Sweden wants information on alternative routes for Baltic pipeline


The Russian-German consortium that plans to build an underwater gas pipeline through the Baltic Sea has to present additional routes for its location, Swedish Environment Minister Andreas Carlgren said Wednesday.

The 1,200-kilometer pipeline was envisaged to go online in 2010 according to Nord Stream, a Russian-German joint-venture company. The pipeline would run from Viborg in Russia to Greifswald, Germany. Environmental impact studies were underway in several countries along the planned route for the pipeline, although Estonia recently said it would not allow Nord Stream to conduct seabed research in its territorial waters. Carlgren said that when Sweden receives an application “the project will be reviewed very carefully in accordance with Swedish legislation and international conventions.” “The pipeline’s impact on the Baltic Sea’s sensitive environment will be carefully studied,” he added in a statement. The pipeline has been the subject of heated debate in the Baltic region since 2005.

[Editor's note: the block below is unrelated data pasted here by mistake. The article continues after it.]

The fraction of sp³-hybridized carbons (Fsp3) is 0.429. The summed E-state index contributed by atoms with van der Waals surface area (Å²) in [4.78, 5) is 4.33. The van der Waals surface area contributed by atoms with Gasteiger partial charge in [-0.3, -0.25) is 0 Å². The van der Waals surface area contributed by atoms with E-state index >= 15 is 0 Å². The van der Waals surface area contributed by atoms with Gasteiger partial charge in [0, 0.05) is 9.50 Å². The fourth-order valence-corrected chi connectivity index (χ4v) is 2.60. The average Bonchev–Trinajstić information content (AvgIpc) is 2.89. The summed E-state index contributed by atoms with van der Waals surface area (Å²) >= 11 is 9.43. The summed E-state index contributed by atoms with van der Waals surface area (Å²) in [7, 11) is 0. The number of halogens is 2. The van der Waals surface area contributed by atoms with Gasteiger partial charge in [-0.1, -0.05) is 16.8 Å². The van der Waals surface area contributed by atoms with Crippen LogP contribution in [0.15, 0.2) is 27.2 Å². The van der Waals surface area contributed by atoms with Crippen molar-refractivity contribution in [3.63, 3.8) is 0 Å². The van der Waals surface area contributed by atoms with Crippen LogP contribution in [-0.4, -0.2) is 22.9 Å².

Several states bordering the Baltic have argued that it could disturb chemical weapons dumped in the sea after World War II. “The information from the company suggests that a more easterly route would better avoid environmental problems and risks,” Carlgren said, adding “it is up to the company to present what other routes are possible from an environmental and risk point of view, and why they have selected this route.” The Swedish Environmental Protection Agency has earlier said it wanted Nord Stream to present alternative routes for the pipeline that was slated to be built off the Swedish island of Gotland, 90 kilometer from the mainland. Sweden is not dependent on Russian energy exports, but critics of the project have noted that Moscow has at times used energy as a means to gain political leverage, citing the example of Ukraine. (m&c.com)

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